I was stationed on an oiler - the USS Hassayampa. Over the course of the next two years and two cruises to the area I spent about 15-16 months in the official war zone. We refueled all kinds of ships, from aircraft carriers to minesweepers. While we were never in any real danger, evidence of the war was all around us ranging from the Soviet "fishing trawlers" that shadowed us to just sitting back with a can of Coke and watching the action ashore with high powered field glasses we'd buy at the base exchange.
While I was in the Navy I hadn't thought much about whether the war was right or wrong or even whether we were winning or losing. I was in from age 17 until I turned 21. My needs were pretty basic: beer, women, and work. The Navy supplied all three.
When I came home in August of 1967 things began to change. I couldn't understand what the protests were about. At the same time I began to have vague feelings of unease about why so many people were dying, so far away, and for what?
By the summer of 1968 I was working for a major airline at the San Francisco Airport. United Airlines had the MAC contract to bring back the coffins from Vietnam. Over the course of the summer I counted the coffins and tried to match them to the news reports about casualties. The numbers never did line up. There were always more coffins than were being reported in the news media. I came to distrust the govenment and the military that had sent me and so many others to Vietnam.
I also came to feel guilty about the fact that I had gone through the
fringes of the war but was never really in harm's way even though so
many others were. I felt - and still feel - that in some way I let others
fight for me.
The San Francisco Bay Area was a focus of the anti-war movement. One of your commentators hit the nail on the head though - VVAW was really an organization apart from much of the rest of the anti-war movement. I mean I was married, had two kids, was a veteran and worked full time. I came to be very politically left in my thinking, but would go to many meetings and stare in amazement and amusement at what others were saying and doing.
This is not to say that my life wasn't changed forever. I truly believed that there could be substantive political change and that it could come out of the "movement." I believed this so deeply that by 1976 - after we had pulled out of Vietnam - I enrolled in night law school. The reason? To be a movement lawyer. By the time I graduated in 1980 and passed the California bar exam in 1981 the movement was dead. In the meantime I had burned out my marriage and by 1983 was divorced. ...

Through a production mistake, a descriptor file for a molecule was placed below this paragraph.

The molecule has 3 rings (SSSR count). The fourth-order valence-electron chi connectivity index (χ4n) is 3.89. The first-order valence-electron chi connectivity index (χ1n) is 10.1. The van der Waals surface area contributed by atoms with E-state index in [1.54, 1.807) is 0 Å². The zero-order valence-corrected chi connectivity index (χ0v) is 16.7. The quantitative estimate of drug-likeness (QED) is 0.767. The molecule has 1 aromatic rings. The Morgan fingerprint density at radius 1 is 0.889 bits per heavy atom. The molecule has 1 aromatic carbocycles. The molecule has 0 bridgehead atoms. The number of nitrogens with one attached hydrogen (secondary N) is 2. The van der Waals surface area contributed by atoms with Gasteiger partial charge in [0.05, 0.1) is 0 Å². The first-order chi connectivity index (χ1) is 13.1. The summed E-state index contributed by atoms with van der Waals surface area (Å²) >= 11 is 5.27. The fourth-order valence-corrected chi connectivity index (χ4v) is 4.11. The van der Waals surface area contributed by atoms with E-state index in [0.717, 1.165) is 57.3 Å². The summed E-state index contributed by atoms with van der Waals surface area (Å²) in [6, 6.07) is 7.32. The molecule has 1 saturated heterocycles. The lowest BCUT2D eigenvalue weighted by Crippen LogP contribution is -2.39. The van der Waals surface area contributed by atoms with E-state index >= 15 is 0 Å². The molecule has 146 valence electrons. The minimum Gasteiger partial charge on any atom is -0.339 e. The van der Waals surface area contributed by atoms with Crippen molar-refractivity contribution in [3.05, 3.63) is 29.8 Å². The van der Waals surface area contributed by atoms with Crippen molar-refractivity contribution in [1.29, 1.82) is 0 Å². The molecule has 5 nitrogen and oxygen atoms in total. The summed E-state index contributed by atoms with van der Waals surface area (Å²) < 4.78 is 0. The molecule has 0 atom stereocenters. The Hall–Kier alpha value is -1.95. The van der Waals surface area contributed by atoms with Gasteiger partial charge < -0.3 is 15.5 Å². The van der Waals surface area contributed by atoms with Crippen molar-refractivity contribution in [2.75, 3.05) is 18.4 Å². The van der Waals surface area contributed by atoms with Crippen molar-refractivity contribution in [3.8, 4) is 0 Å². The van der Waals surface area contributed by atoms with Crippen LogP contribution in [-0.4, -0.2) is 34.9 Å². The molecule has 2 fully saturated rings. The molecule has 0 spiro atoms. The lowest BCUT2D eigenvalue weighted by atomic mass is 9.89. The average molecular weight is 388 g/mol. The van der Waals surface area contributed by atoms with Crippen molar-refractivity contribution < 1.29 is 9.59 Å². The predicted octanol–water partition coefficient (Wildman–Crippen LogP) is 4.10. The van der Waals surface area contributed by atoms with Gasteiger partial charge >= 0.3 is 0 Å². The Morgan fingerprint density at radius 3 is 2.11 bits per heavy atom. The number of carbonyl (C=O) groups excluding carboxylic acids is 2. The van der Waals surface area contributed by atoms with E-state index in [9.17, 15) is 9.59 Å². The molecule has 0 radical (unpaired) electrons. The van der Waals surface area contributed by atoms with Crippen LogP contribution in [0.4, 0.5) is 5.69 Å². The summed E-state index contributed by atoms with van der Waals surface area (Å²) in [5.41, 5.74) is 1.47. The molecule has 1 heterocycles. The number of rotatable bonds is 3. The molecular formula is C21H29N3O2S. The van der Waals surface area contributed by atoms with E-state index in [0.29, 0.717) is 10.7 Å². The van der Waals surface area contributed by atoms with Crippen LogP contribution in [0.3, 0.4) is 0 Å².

As I said in the beginning, Vietnam changed my life. It was my primary focus for ten years and shaped my political and moral values. I could have been anything - a Montana farmer, a blue collar worker, an advertising executive, or even a manger.
Instead, my life's work continues. It's not that different from that 1968 summer I spent counting coffins.
Shapiro of Dundas, Ontario, Canada:
I was too young to serve in Vietnam but I have spent the majority of the 1990's in Vietnam teaching English at both the University of Danang in central Vietnam and the National University of Ho Chi Minh City. My memories of Vietnam are positive and lasting.
In the same way that U.S. servicemen represented the first westerners the Vietnamese had ever seen, I was the first North American my students had ever had. I feel proud to have played a part in the development of this misunderstood Asian country and I salute the brave American soliders who served and sacrificed for the protection of a free Vietnam.